For years, the Forsyth County Board of Supervisors invited local clergy to deliver sectarian prayers at Board meetings; most of the prayers were Christian. In March 2007, the plaintiffs Americans United and the ACLU of North Carolina challenged the Board’s prayer policy in federal court. In January 2010, the trial court ruled that the prayer policy was unconstitutional and had the effect of affiliating the County with Christianity. Read more
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In 2006, Virginia amended its state constitution to limit the legal definition of marriage to that between a man and a woman, and also prohibited the creation or recognition of civil unions short of marriage. Support for the amendment came primarily from religious groups, and its supporters couched their arguments in religious terms. In July 2013, two same-sex couples challenged Virginia’s marriage ban. The federal trial court ruled in their favor, and the state appealed to the U.S.
Challenge to practice of Virginia county board of opening its meetings with a Christian invocation given by invited local clergy.
Opposition to challenge by Virgnia city council member to council's decision requiring that prayers given at beginning of council meetings be nonsectarian.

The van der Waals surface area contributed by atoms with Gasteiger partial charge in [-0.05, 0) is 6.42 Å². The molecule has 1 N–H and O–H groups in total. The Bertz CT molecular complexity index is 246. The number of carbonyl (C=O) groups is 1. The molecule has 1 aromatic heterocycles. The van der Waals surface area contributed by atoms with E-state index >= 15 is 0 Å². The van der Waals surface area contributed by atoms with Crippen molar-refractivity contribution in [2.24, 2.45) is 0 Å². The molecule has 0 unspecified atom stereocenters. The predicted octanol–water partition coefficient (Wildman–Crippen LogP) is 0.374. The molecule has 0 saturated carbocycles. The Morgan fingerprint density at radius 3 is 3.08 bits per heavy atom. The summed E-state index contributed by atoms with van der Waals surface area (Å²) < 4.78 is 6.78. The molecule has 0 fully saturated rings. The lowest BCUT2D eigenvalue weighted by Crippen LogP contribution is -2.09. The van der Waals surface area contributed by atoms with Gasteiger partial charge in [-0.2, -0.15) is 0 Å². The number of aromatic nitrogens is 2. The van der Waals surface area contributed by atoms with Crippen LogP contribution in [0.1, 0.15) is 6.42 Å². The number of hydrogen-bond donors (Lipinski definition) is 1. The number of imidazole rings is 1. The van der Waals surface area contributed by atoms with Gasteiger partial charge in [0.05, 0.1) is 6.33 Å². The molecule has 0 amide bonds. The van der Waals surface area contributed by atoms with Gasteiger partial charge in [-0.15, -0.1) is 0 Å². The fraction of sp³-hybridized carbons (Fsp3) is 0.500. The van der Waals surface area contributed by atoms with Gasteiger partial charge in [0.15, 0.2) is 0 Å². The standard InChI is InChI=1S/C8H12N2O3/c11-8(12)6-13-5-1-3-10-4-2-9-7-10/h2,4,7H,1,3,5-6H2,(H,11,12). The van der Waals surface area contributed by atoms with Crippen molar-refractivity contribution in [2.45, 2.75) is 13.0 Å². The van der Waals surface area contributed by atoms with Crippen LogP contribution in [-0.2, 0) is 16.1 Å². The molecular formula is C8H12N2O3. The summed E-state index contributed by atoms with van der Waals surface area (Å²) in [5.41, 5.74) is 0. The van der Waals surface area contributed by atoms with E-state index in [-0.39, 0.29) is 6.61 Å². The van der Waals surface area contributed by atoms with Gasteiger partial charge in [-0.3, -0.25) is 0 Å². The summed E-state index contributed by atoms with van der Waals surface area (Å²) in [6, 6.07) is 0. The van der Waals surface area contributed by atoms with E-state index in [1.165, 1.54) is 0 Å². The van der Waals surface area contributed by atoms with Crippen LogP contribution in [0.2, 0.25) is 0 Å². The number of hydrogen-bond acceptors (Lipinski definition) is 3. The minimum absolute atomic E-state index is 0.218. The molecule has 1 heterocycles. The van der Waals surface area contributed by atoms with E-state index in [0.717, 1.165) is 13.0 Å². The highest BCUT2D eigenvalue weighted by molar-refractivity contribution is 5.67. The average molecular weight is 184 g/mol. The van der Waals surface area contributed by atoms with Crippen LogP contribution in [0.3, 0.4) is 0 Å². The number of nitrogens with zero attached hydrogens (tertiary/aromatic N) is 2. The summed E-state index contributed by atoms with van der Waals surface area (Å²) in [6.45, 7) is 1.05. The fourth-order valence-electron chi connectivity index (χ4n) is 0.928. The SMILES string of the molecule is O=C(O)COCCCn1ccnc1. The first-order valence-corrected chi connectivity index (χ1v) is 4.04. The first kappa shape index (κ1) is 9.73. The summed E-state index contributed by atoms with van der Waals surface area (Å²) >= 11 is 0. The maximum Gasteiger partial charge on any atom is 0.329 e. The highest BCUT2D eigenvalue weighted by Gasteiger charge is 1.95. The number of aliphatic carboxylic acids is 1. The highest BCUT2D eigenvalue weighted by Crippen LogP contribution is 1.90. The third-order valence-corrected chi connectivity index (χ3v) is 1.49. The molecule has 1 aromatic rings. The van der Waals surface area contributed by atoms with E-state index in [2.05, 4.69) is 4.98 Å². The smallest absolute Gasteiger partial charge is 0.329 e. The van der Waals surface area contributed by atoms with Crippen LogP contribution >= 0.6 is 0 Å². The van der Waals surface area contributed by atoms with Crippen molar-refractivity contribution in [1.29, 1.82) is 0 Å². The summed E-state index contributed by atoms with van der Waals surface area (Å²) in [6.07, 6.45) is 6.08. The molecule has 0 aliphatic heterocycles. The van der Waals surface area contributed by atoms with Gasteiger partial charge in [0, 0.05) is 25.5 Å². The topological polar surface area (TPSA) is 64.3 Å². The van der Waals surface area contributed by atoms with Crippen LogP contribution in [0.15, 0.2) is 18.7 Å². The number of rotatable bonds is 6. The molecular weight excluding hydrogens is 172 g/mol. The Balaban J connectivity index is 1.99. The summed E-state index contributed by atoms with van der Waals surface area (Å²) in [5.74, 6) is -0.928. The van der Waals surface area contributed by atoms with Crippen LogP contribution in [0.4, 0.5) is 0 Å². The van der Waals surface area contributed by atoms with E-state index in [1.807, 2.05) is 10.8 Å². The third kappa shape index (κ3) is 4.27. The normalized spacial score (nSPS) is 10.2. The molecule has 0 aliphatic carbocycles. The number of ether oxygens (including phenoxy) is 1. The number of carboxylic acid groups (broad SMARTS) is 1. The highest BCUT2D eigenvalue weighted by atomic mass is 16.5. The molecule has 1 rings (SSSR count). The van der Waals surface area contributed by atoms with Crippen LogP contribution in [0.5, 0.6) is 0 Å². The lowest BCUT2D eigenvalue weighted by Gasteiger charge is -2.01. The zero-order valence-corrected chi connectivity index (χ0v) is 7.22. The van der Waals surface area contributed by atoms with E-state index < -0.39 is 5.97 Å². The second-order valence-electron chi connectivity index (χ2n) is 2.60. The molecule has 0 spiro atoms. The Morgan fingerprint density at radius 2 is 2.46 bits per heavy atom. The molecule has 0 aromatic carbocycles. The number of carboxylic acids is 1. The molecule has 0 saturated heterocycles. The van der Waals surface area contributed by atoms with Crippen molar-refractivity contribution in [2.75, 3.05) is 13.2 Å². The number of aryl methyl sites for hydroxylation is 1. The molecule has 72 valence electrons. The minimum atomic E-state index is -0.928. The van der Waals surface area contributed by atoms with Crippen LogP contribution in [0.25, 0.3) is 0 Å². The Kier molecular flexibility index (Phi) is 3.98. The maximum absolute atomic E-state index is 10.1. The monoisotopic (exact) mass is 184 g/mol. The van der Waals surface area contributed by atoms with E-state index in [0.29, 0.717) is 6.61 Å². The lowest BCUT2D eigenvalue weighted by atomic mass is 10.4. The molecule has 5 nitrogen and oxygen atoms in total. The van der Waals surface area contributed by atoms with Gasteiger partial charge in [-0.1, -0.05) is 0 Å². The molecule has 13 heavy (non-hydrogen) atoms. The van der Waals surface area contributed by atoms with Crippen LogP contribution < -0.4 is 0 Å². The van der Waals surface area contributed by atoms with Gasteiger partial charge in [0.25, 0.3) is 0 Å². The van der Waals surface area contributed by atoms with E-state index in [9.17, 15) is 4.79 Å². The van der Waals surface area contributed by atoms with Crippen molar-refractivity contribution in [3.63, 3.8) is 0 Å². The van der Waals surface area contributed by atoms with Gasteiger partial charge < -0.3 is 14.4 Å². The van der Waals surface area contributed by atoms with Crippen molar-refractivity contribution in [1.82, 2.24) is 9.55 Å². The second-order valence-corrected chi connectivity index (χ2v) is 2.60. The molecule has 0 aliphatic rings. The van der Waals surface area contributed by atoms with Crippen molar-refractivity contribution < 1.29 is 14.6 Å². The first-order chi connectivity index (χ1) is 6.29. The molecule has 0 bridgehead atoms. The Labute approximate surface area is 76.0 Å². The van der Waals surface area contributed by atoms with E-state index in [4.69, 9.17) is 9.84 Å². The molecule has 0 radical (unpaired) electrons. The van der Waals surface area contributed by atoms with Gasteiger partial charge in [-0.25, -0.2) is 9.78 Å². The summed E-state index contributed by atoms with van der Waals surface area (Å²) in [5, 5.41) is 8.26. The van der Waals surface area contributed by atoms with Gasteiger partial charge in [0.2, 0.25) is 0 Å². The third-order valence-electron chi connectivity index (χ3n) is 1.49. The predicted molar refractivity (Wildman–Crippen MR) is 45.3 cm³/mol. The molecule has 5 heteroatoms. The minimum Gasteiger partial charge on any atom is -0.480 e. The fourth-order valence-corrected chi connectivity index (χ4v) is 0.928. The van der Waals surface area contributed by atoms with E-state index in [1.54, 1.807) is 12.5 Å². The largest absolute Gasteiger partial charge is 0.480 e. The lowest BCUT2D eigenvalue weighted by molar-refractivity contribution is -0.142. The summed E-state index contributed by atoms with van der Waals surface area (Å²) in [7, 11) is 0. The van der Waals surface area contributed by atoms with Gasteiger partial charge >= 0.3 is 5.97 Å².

Challenge to practice of town council members in South Carolina of presenting sectarian prayers before meetings.
Challenge to Virginia Military Institute's policy of holding mandatory daily prayer before dinner.
Opposition to challenge by evangelical organization to Maryland school district's refusal to allow it to advertise its meetings to elementary-school students in the schoolhouse.
Opposition to Columbia Union College's challenge to decision by Maryland Higher Education Commission to disallow it from participating in state grant program because the college was pervasively sectarian.
Challenge by member of Fredericksburg City Council, in Virginia, to Council policy requiring prayer at beginning of meetings to be nonsectarian, on the ground that the policy violated his First Amendment and equal-protection rights.